Focus on Fraud: COSO Fraudulent Financial Reporting Study

“The audit committee’s oversight responsibility for financial reporting risks transcends most enterprise risks faced by the organization. A financial reporting failure due to fraud often adversely impacts reputation, employee morale and the ability to achieve strategic objectives.”

-Glenn Pomerantz, Partner, BDO Consulting

In February 2010, COSO issued Fraudulent Financial Reporting: 1998-2007, a report1 which provided a comprehensive analysis of fraudulent financial reporting investigated by the SEC between January 1998 and December 2007. The study reviewed certain key organization and management characteristics involved in instances of financial reporting fraud identified in SEC Accounting and Auditing Enforcement Releases (AAERs) and compared these organizations to a non-fraud control group. The study further provided insights related to preventing, deterring and detecting fraudulent financial reporting.

The report contains some interesting overall findings: Compared to the previous study conducted by COSO, which covered the period from 1987-1997, the number of alleged cases of financial reporting fraud increased from 294 to 347, an increase of approximately 18 percent. The median fraud of $12 million in the recent study compares to a median fraud of $4 million in the previous study. Organizations allegedly engaging in fraudulent financial reporting (which included start-ups through established organizations) had median assets and revenues of just under $100 million compared to $15 million reported previously. These facts seem to indicate that the frequency of fraud is increasing; the size of the impact of fraud is increasing; and the size of the organizations involved in alleged financial reporting fraud is also increasing. Improper revenue recognition continued to be the leading method of perpetrating financial reporting fraud within 61 percent of the cases (up from 50 percent of the cases in the previous study). No particular industry dominated the organizations that experienced financial reporting fraud, however, “computer hardware/software” organizations and “other manufacturing” organizations each represented approximately 20 percent of the organizations identified in the study. The exchanges on which organizations that allegedly engaged in financial reporting fraud were traded also provide interesting information. Approximately 50 percent of the “fraud” organizations in the current study were traded on NASDAQ. However, only approximately 24 percent of all publicly traded organizations are registered on NASDAQ, which indicates a higher proportion of organizations experiencing financial reporting fraud are traded on this exchange.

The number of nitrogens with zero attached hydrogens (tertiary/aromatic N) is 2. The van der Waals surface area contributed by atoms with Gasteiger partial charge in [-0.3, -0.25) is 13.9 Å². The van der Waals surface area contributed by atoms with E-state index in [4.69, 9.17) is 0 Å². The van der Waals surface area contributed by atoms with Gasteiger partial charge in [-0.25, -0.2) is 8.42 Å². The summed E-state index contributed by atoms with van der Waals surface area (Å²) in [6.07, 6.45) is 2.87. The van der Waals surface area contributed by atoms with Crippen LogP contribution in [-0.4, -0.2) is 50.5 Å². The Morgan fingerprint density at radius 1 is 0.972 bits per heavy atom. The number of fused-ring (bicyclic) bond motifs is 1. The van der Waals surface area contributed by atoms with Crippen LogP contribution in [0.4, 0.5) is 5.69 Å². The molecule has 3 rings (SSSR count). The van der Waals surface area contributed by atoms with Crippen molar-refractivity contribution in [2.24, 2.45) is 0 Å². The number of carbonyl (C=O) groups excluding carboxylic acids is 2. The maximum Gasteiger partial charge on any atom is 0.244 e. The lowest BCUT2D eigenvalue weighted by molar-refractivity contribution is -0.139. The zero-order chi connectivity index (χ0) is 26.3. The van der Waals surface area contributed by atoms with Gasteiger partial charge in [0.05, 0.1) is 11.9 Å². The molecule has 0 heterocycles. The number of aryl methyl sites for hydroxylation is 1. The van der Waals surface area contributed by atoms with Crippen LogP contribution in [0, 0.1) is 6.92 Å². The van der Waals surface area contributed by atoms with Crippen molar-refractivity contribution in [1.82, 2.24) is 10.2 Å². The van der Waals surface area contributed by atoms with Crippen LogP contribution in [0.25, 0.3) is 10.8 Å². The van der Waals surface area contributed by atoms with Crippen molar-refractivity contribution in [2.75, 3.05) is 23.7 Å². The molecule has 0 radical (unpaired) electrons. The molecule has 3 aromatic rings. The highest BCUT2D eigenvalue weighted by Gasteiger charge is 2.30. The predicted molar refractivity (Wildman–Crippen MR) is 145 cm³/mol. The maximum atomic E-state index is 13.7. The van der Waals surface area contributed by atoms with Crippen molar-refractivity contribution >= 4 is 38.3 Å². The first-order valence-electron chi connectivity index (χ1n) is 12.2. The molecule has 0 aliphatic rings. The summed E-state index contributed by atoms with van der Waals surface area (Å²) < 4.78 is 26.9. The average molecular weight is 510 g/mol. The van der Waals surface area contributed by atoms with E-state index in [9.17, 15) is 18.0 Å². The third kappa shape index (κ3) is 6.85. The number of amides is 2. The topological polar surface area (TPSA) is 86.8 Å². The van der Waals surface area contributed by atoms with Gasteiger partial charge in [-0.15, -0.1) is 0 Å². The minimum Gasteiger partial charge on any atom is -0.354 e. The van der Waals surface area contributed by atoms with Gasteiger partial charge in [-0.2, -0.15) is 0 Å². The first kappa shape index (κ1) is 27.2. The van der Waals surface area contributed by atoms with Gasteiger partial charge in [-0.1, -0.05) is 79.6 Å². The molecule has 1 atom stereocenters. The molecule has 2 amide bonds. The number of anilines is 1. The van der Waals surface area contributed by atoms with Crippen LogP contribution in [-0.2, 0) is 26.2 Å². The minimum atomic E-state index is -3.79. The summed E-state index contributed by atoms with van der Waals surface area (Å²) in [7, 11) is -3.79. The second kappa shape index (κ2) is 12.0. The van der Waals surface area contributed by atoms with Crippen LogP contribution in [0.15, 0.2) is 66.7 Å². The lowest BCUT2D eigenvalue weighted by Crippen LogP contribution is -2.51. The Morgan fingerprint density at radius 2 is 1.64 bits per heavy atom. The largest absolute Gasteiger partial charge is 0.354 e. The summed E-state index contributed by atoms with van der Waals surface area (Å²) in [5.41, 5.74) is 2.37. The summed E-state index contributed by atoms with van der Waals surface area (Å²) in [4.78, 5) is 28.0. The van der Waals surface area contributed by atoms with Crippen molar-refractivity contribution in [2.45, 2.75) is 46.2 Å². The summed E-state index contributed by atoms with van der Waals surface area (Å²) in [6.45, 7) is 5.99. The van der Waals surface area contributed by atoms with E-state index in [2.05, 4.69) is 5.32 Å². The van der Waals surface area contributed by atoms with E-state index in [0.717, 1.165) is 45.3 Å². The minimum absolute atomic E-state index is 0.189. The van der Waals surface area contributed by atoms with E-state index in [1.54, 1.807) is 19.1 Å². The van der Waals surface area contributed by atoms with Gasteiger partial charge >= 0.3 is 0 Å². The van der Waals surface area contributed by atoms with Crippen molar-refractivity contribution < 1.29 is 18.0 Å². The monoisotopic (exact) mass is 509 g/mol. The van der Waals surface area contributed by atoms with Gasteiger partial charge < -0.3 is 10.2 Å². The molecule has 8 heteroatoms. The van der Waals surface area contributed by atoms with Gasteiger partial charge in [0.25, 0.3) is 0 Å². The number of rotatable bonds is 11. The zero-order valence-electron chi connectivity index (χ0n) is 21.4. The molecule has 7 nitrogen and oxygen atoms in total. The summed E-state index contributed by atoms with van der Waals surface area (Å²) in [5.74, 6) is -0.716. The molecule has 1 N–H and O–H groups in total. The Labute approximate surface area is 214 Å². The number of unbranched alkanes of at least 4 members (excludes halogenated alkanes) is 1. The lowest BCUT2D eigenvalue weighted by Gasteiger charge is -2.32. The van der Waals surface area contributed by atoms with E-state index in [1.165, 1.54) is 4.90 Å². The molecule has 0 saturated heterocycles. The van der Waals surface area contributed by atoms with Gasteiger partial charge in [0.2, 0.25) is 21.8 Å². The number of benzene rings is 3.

For a statistically significant number of cases of fraud noted in the COSO study, the organization had been experiencing financial difficulties. In the majority of the cases, senior management was involved in the fraud and, specifically, in 89 percent of cases, the AAERs named the CEO and/or CFO as being associated with the financial statement fraud. The most commonly cited motivations for fraud included the need/desire to: meet earnings expectations, conceal deteriorating financial condition, increase stock price, bolster financial performance for pending financings, increase compensation based on financial results, and cover up asset misappropriation. Other “red flags” highlighted in the report for fraud organizations as compared to the non-fraud control group included higher rate of related party transactions and higher rate of change in external auditors.

BDO notes the key takeaway from this report for all audit committees is the need to remain vigilant – be mindful of fraud risk factors, financial stress/pressures and other motivators of fraud, management’s tone at the top, etc. – and be willing to challenge management with respect to fraud.

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(1) Refer to COSO “Fraudulent Financial Reporting: 1998-2007 – An Analysis of U.S. Public Companies”